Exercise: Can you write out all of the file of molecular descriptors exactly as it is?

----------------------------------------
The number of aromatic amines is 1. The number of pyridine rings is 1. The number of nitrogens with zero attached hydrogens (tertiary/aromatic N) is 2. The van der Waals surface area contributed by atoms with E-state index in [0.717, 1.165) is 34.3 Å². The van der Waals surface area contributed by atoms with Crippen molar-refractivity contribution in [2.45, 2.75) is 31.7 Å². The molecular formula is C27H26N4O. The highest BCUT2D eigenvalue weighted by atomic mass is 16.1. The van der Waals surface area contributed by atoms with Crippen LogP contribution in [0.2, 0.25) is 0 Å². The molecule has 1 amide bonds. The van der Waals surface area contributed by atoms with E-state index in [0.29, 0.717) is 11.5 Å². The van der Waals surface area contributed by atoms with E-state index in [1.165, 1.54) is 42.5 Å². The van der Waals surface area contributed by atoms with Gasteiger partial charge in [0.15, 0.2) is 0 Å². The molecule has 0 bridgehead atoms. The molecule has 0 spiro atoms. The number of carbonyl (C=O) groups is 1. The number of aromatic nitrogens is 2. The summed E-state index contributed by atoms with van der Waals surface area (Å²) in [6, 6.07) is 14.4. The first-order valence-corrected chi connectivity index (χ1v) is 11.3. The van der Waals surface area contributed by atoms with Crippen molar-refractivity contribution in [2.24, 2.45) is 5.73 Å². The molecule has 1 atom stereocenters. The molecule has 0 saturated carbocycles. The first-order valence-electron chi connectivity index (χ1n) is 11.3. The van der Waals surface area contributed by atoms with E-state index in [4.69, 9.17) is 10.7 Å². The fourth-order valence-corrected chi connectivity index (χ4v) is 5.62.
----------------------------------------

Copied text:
The number of aromatic amines is 1. The number of pyridine rings is 1. The number of nitrogens with zero attached hydrogens (tertiary/aromatic N) is 2. The van der Waals surface area contributed by atoms with E-state index in [0.717, 1.165) is 34.3 Å². The van der Waals surface area contributed by atoms with Crippen molar-refractivity contribution in [2.45, 2.75) is 31.7 Å². The molecular formula is C27H26N4O. The highest BCUT2D eigenvalue weighted by atomic mass is 16.1. The van der Waals surface area contributed by atoms with Crippen LogP contribution in [0.2, 0.25) is 0 Å². The molecule has 1 amide bonds. The van der Waals surface area contributed by atoms with E-state index in [0.29, 0.717) is 11.5 Å². The van der Waals surface area contributed by atoms with E-state index in [1.165, 1.54) is 42.5 Å². The van der Waals surface area contributed by atoms with Gasteiger partial charge in [0.15, 0.2) is 0 Å². The molecule has 0 bridgehead atoms. The molecule has 0 spiro atoms. The number of carbonyl (C=O) groups is 1. The number of aromatic nitrogens is 2. The summed E-state index contributed by atoms with van der Waals surface area (Å²) in [6, 6.07) is 14.4. The first-order valence-corrected chi connectivity index (χ1v) is 11.3. The van der Waals surface area contributed by atoms with Crippen molar-refractivity contribution in [2.24, 2.45) is 5.73 Å². The molecule has 1 atom stereocenters. The molecule has 0 saturated carbocycles. The first-order valence-electron chi connectivity index (χ1n) is 11.3. The van der Waals surface area contributed by atoms with E-state index in [4.69, 9.17) is 10.7 Å². The fourth-order valence-corrected chi connectivity index (χ4v) is 5.62.